Draft regulations to curb methane emissions from Mexico’s oil and gas sector hold up in terms of veracity against similar rules already in place in other jurisdictions, and could be done at no net cost to the industry, according to a new white paper.

The Environmental Defense Fund (EDF) published the research on Wednesday. The group, which often works in conjunction with the U.S. energy sector to curb methane emissions from onshore operations, consulted when the rules were drafted with Mexico’s Agencia de Seguridad, Energía y Ambiente (ASEA), the environmental protection department for the oil and gas sector.

“This is important because as the Mexican oil and gas industry is opened up to private investment, the expectation is that there will be more production, and getting these regulations in place now will mean that production is being done in a cleaner way,” EDF’s Drew Nelson, director for international affairs, told NGI’s Mexico Gas Price Index.

“And if production increases, the methane pollution won’t increase,” Nelson added. “One of the concerns that we had, and I think [it was] shared by the Mexican government, is that increased methane from increased production could actually undermine some of the broader Mexican government climate goals. And should these draft regulations be finalized, we don’t think that will happen.”

Methane is the primary component of natural gas and has more than 80 times the climate warming impact of carbon dioxide over a 20-year span, according to EDF research, and “is responsible for approximately 25% of the warming we feel today.”

The proposed regulations in their current form apply to the entire oil and gas supply chain, and to both new and existing developments. The rules would mandate quarterly inspections of “well sites, gas processing plants, compressor stations, [and] tank batteries,” as well as “comprehensive inspections that apply to all sources with the potential to leak, unintentionally vent or abnormally operate,” according to the white paper.

Although flaring methane to convert it to the less potent carbon dioxide is preferable from a climate perspective compared to venting it, capturing the methane lessens the greenhouse effect even further.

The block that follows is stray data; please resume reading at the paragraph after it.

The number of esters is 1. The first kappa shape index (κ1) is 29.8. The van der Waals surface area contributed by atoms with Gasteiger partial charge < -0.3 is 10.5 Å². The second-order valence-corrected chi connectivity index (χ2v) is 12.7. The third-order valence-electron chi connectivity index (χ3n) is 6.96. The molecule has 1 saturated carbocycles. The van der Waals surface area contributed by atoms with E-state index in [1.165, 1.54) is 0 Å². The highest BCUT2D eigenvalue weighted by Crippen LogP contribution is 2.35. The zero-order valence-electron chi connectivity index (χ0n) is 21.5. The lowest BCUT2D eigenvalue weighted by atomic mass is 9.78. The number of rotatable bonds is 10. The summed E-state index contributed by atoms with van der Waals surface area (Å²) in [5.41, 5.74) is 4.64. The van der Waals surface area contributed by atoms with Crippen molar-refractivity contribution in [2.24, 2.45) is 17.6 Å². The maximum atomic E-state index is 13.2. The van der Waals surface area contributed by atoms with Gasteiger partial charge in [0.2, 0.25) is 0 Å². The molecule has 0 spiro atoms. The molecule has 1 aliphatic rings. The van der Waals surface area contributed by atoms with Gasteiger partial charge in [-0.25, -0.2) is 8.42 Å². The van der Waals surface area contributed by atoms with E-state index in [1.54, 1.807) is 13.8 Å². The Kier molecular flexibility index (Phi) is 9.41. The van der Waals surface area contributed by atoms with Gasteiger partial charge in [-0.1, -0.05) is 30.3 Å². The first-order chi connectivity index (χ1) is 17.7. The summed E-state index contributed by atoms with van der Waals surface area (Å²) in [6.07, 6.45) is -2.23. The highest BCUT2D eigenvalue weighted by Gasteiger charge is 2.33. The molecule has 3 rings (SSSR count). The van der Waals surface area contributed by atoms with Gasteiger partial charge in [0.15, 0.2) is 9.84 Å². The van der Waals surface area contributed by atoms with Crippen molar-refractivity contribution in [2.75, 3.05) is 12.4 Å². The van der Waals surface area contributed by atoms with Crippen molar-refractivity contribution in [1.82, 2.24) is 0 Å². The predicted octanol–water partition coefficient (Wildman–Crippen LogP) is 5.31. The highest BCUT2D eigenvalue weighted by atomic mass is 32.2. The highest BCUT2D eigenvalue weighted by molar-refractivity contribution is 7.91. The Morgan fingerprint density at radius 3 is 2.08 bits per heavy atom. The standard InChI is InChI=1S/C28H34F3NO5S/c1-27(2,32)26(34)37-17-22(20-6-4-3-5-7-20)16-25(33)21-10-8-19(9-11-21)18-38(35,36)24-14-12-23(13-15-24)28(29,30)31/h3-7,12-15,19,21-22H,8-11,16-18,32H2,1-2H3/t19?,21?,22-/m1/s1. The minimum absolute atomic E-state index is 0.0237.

The draft rules “prioritize capture over flaring, which is good from the environmental perspective, but also good from an energy security perspective because it means there’s that much more gas that will be brought into the market,” Nelson said.

A widely cited study published this year in the journal Science found that methane emissions from the U.S. oil and gas industry were 60% higher than estimated by the Environmental Protection Agency.

Despite the Trump administration’s efforts to roll back federal methane regulations, California, Colorado, Ohio, Pennsylvania and Wyoming have been spearheading a global push to regulate methane emissions from the oil and gas supply chain, Nelson said. Many U.S. exploration and production companies also are involved in efforts to reduce emissions.

“It’s both red and blue states that are moving forward on this because these are just common-sense things that are pretty cost-effective and pretty impactful,” Nelson said, explaining that certain US jurisdictions were used as examples for ASEA to follow.

Citing figures from the International Energy Agency, the global energy watchdog, EDF researchers said “globally, the oil and gas industry can cost-effectively reduce up to 75% of its emissions, and 50% of global methane reductions can be realized at zero net cost. This level of reduction delivers the same long-term climate benefit as immediately closing all the coal plants in China.”

Mexico’s 2013 constitutional energy reform, which opened up the formerly state-dominated energy industry to private sector competition, created ASEA and gave it authority to regulate atmospheric emissions from energy companies.

National oil company Petróleos Mexicanos (Pemex) accounts for effectively all of Mexico’s hydrocarbon production, and is one of 10 oil and gas companies that comprise the Oil and Gas Climate Initiative (OGCI), along with oil majors that include ExxonMobil Corp., BP plc and Royal Dutch Shell plc.

In a joint statement in 2017, the 10 OGCI CEOs pledged to work toward “near zero methane emissions from the gas value chain,” and are expected to announce further details later this year on how they will do so. Spokespeople for Pemex and for Mexico’s oil and gas trade association Amexhi, did not respond to emailed requests for comment for this story.

The draft regulations are open to public consultation for 30 working days as of July 27, the date they were published on ASEA’s website. ASEA will aim to finalize their implementation by the end of the current administration on Dec. 1, Nelson said.

In 2016, President Obama, Canadian Prime Minister Justin Trudeau and Mexico President Enrique Peña Nieto pledged to reduce methane emissions from the North American oil and gas industry by up to 45% by 2025.

If Mexico’s final regulations “track closely to the proposal, Mexico “will be well on its way to meeting its national commitment to reduce [the] country’s methane emissions by 40-45% by 2025,” EDF said.

The regulations would be the first of their kind in Latin America, according to ASEA. The proposal to regulate methane emissions follows a call earlier this year by three civil society groups to expand Mexico’s carbon dioxide tax to include natural gas.